This is not an anti-police prosecution. This is a pro-police prosecution. Again, his calculation is that a normal… https://t.co/MDxa9pCgL9— Harry Litman (@Harry Litman)1618843870.0
Prosecution brushes off unruly crowd defense, says Chauvin is trying to put the blame on the bystanders for showing… https://t.co/y6o5LSUEe8— Joyce Alene (@Joyce Alene)1618848149.0
Here’s how the prosecutor began his closing arguments: His name was George P. Floyd, Jr. and he was born on Octobe… https://t.co/smi2D6crT1— Laura Coates (@Laura Coates)1618842767.0
#DerekChauvinTrial Prosecution much more comfortable arguing the Third - Degree murder charge than the Second-Degre… https://t.co/AwkqJDEbxq— Shanlon Wu (@Shanlon Wu)1618847971.0
I watch these videos and keep thinking that this was all over an allegedly counterfeit $20 bill.— Asha Rangappa (@Asha Rangappa)1618844707.0
Prosecution just reminded jurors that this all began w/ an alleged counterfeit $20 bill, & asked jury to question w… https://t.co/NVjgCn3O9j— Laura Coates (@Laura Coates)1618848624.0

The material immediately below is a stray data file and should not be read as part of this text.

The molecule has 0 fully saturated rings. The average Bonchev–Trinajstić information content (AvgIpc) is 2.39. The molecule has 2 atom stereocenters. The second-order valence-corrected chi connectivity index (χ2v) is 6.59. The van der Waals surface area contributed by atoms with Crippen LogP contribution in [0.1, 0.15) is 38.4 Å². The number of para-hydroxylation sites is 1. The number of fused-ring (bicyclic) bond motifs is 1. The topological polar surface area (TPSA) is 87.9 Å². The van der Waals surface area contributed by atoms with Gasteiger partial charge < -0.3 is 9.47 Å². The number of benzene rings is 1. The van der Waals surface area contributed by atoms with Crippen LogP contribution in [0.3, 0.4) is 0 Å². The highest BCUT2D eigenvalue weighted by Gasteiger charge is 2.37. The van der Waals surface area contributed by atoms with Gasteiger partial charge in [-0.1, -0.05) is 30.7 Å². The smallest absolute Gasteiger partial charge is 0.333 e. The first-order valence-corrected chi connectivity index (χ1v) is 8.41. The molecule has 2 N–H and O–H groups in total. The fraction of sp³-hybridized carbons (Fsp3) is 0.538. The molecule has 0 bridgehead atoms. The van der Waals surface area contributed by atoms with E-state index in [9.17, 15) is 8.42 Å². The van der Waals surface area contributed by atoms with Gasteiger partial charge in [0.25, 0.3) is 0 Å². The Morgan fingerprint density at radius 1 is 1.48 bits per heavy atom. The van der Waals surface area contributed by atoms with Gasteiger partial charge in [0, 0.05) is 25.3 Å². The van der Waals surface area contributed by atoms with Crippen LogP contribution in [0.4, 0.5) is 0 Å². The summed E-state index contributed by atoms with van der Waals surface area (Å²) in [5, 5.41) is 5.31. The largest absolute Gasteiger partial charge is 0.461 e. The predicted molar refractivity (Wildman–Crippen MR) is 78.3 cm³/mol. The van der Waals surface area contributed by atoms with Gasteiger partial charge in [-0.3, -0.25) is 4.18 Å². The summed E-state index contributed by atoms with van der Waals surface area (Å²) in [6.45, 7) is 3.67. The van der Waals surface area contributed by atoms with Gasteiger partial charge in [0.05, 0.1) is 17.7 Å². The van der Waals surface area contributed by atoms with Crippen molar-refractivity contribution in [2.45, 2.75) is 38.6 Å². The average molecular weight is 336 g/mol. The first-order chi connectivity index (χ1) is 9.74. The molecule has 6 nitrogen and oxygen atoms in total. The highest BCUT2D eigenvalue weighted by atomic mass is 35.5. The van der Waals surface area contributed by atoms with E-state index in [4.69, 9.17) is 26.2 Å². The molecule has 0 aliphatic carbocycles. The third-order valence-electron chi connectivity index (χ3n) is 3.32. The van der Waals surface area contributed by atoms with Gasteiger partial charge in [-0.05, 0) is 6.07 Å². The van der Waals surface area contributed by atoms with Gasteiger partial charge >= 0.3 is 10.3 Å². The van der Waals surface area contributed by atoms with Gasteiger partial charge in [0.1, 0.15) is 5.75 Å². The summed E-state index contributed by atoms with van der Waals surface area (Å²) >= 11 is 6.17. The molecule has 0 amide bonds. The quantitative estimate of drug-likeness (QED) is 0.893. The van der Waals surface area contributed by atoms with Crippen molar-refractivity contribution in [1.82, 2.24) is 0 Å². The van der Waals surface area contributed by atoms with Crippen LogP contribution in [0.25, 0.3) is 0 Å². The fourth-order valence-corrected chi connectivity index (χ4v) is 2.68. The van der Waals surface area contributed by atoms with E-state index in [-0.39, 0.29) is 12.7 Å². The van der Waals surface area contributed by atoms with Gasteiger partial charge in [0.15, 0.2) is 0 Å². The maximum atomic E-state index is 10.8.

The prosecutor is doing a really solid job here. not exactly low-key but not swinging for the fences. if anything… https://t.co/5ZyrWIFTzN— Harry Litman (@Harry Litman)1618844508.0
“This is not an anti-police prosecution. This is a pro-police prosecution.” Smart framing.— Asha Rangappa (@Asha Rangappa)1618843920.0
"We don't need to show that the defendant intended to cause George Floyd harm." — Prosecution describing their burden under the law— Adam Klasfeld (@Adam Klasfeld)1618846774.0
Prosecution closes: “This wasn’t policing. This was murder”— Joyce Alene (@Joyce Alene)1618848813.0
It was as if George Floyd's left lung had been surgically removed, that's how much the lung capacity was reduced.— Harry Litman (@Harry Litman)1618845964.0